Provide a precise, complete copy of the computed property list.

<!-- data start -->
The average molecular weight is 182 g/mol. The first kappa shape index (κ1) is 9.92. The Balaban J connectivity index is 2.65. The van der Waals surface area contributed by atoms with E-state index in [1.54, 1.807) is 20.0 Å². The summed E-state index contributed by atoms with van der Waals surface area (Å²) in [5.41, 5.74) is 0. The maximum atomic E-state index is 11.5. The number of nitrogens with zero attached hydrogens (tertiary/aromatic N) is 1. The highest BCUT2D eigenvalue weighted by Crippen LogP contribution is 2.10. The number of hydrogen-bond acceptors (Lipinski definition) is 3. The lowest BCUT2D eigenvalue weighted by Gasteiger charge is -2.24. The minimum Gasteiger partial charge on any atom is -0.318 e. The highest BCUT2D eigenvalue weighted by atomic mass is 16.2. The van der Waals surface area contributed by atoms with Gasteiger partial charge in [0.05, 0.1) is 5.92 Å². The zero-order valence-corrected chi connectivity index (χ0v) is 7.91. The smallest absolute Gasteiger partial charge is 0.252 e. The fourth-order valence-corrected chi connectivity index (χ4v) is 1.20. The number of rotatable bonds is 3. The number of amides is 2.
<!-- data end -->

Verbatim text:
The average molecular weight is 182 g/mol. The first kappa shape index (κ1) is 9.92. The Balaban J connectivity index is 2.65. The van der Waals surface area contributed by atoms with E-state index in [1.54, 1.807) is 20.0 Å². The summed E-state index contributed by atoms with van der Waals surface area (Å²) in [5.41, 5.74) is 0. The maximum atomic E-state index is 11.5. The number of nitrogens with zero attached hydrogens (tertiary/aromatic N) is 1. The highest BCUT2D eigenvalue weighted by Crippen LogP contribution is 2.10. The number of hydrogen-bond acceptors (Lipinski definition) is 3. The lowest BCUT2D eigenvalue weighted by Gasteiger charge is -2.24. The minimum Gasteiger partial charge on any atom is -0.318 e. The highest BCUT2D eigenvalue weighted by atomic mass is 16.2. The van der Waals surface area contributed by atoms with Gasteiger partial charge in [0.05, 0.1) is 5.92 Å². The zero-order valence-corrected chi connectivity index (χ0v) is 7.91. The smallest absolute Gasteiger partial charge is 0.252 e. The fourth-order valence-corrected chi connectivity index (χ4v) is 1.20. The number of rotatable bonds is 3. The number of amides is 2.